Animals are not “meats”

The author with Hari, a young steer at PreetiRang Sanctuary, February 2016. Photo by Ziggy Tomcich.

There’s a butcher shop not far from where I live that has angered me every time I’ve walked by it. Not just because they sell the dismembered bodies of animals; such establishments, sadly, can be found everywhere. And not just because they claim that raising animals for food can be a “humane” practice; this myth, sadly, is being peddled in an increasing number of places, as more businesses cash in on trading the lie of “happy” meat, eggs, or milk for extra dollars.

No, what made me especially angry when I walked by this particular business today was a sign in the window advertising their “humanely raised meats”. Nearby was another sign showing an example of one of these “meats” —prior to being killed, dismembered, and packaged for sale — standing in a field.

Animals are not “meats”. Our fellow animals are living, feeling beings who experience joy and suffering, form attachments to their friends and family members, and want to live just as much as we do. They have individual personalities, as any caretaker at a vegan sanctuary (like PreetiRang, pictured above) can tell you. All animals commonly raised or hunted for food—and fishing is merely underwater hunting — are sentient (self-aware) individuals.

Labeling animals with a word referring to the dead, decaying flesh stripped from their bones reduces them to a product whose sole purpose is to serve humans. The animals themselves may not know or care what words we use to describe them, as they do not speak our human languages. But word choices affect our outlook and our actions. Animals very much care when those actions include dehorning, debeaking, and castration without anesthesia, forced pregnancy, separation from their children, and being herded into a slaughterhouse at a young age, all of which are routine occurrences on so-called “humane” farms.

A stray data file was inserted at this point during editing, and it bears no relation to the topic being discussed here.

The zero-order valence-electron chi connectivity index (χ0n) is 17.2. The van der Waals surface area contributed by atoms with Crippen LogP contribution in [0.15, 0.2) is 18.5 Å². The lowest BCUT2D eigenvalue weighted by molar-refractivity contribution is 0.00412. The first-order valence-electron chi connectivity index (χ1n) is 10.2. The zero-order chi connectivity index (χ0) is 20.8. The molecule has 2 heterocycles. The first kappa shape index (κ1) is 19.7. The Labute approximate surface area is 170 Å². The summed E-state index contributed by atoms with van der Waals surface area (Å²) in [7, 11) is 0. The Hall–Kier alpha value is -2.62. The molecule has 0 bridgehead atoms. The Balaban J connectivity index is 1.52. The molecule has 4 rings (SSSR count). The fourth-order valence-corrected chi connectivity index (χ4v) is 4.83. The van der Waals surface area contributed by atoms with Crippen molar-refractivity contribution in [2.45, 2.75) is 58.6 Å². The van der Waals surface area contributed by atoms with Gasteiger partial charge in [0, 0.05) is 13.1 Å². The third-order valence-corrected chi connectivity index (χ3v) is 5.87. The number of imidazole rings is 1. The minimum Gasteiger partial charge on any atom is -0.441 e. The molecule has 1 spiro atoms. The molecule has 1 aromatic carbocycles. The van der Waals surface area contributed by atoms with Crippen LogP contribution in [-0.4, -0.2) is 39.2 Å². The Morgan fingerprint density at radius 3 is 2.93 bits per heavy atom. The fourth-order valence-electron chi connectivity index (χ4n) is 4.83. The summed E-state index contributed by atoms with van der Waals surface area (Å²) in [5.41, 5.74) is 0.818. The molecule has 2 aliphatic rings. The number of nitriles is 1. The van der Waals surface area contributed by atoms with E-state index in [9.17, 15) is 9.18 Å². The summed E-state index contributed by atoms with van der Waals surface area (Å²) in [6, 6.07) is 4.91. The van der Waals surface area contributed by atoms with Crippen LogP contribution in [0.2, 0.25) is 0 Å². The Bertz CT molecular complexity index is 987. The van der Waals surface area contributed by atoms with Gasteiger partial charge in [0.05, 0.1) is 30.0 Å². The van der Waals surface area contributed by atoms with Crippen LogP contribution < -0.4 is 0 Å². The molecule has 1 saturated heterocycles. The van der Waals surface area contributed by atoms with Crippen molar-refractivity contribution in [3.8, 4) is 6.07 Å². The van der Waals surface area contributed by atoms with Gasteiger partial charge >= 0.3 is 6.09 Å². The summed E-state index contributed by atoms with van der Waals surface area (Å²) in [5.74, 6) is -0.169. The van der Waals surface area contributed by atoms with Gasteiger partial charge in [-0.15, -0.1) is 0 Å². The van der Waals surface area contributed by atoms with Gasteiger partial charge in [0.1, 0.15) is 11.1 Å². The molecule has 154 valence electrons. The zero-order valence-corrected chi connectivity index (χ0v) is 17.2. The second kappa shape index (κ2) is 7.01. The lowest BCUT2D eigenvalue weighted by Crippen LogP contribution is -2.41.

Calling animals “meats” instead of referring to them by their species or their names (like Hari, pictured above) makes it easy to dismiss all of those actions, as they’re being done to a thing, not a person. Some farmers do make personal connections with the animals they later intend to kill, but often find doing so emotionally difficult. So they justify the killing with flowery or ridiculous language, like saying that the animal lived a great life with only “one bad day” — the day they got a knife to the throat or a bullet in the head.

Keep in mind that I’m not talking about starving people who are eating whatever they can to survive. The people selling these “humanely raised meats” are marketing them to consumers who have no practical obstacles to eating an entirely plant-based diet. “Humane meats” command premium prices as they alleviate the guilt associated with factory farming, but so-called “free-range” farming results in nearly as much suffering and just as much death, while requiring even more land use, so it’s hardly sustainable.

The truth is that there is no way to feed seven billion humans with the bodies, eggs, and milk of animals who have fully adequate space to roam, graze, and stretch their wings, to stay with their families, and to live out their natural lifespans. We can feed seven billion people with plants. Suggestions that eliminating animal agriculture would somehow be an environmental catastrophe are lies perpetuated by the animal industry. Animal agriculture is the catastrophe, not only to the environment, but to each of the feeling, thinking, suffering individuals who was bred for the sole purpose of serving humans.

It’s not about “cruelty”. It’s about reality and necessity. We humans do not need to continue this endless slaughter of our fellow animals. Stop looking for excuses to continue exploiting them. Please go vegan, for their sake.